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Treatment of a multiple sclerosis animal model by a novel nanodrop formulation of a natural antioxidant.

Binyamin O, Larush L, Frid K, Keller G, Friedman-Levi Y, Ovadia H, Abramsky O, Magdassi S, Gabizon R - Int J Nanomedicine (2015)

Bottom Line: Multiple sclerosis (MS) is a chronic inflammatory disease of the central nervous system and is associated with demyelination, neurodegeneration, and sensitivity to oxidative stress.Pathological examinations revealed that Nano-PSO administration dramatically reduced demyelination and oxidation of lipids in the brains of the affected animals, which are hallmarks of this severe neurological disease.On the mechanistic side, our results demonstrate that lipid oxidation may be a seminal feature in both demyelination and neurodegeneration.

View Article: PubMed Central - PubMed

Affiliation: Department of Neurology, The Agnes Ginges Center of Human Neurogenetics, Hadassah University Hospital, Jerusalem, Israel.

ABSTRACT
Multiple sclerosis (MS) is a chronic inflammatory disease of the central nervous system and is associated with demyelination, neurodegeneration, and sensitivity to oxidative stress. In this work, we administered a nanodroplet formulation of pomegranate seed oil (PSO), denominated Nano-PSO, to mice induced for experimental autoimmune encephalomyelitis (EAE), an established model of MS. PSO comprises high levels of punicic acid, a unique polyunsaturated fatty acid considered as one of the strongest natural antioxidants. We show here that while EAE-induced mice treated with natural PSO presented some reduction in disease burden, this beneficial effect increased significantly when EAE mice were treated with Nano-PSO of specific size nanodroplets at much lower concentrations of the oil. Pathological examinations revealed that Nano-PSO administration dramatically reduced demyelination and oxidation of lipids in the brains of the affected animals, which are hallmarks of this severe neurological disease. We propose that novel formulations of natural antioxidants such as Nano-PSO may be considered for the treatment of patients suffering from demyelinating diseases. On the mechanistic side, our results demonstrate that lipid oxidation may be a seminal feature in both demyelination and neurodegeneration.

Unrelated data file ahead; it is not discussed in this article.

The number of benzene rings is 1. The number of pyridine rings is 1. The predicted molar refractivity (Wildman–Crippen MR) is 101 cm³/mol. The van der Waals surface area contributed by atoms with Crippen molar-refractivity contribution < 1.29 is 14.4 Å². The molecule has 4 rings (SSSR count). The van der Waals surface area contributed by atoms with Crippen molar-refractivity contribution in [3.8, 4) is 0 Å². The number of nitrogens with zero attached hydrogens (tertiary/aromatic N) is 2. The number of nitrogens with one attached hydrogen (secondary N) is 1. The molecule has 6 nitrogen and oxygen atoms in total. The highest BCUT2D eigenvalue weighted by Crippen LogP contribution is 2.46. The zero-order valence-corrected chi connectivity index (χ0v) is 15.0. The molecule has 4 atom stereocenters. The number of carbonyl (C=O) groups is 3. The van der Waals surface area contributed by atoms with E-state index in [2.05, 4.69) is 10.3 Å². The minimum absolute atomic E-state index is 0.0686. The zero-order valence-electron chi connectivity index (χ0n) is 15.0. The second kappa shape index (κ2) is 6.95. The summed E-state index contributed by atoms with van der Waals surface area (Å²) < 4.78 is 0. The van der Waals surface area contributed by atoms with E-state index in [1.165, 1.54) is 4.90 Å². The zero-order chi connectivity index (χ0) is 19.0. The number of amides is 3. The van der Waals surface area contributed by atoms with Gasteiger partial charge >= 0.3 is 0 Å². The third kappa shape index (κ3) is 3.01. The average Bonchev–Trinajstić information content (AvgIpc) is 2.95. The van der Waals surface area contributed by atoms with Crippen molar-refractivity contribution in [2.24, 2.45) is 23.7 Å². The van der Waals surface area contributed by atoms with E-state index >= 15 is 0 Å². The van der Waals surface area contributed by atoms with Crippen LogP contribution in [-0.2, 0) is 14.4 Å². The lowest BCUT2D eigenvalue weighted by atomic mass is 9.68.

No MeSH data available.


Related in: MedlinePlus

Nano-PSO as an α-EAE agent.Notes: Mice were induced for EAE and treated from day 1 of the induction either with PSO or with Nano-PSO. (A) Designated EAE-induced groups were fed either with normal mouse chow (untreated group; n=10) or with chow enriched with PSO at the concentration in which 3 g (daily intake) comprises the levels designated in the figure insert: 100 (n=10) or 300 μL (n=8) PSO. P<0.05 for all PSO-treated groups versus the untreated group. (B) Designated EAE-induced groups were either left untreated or treated (by gavage) with 150 μL solution comprising 0.2, 0.8 (n=6), or 10 μL (n=7) PSO in the form of Nano-PSO. P<0.05 for 0.8 and 10 μL PSO-treated group versus the untreated group.Abbreviations: PSO, pomegranate seed oil; EAE, experimental autoimmune encephalomyelitis.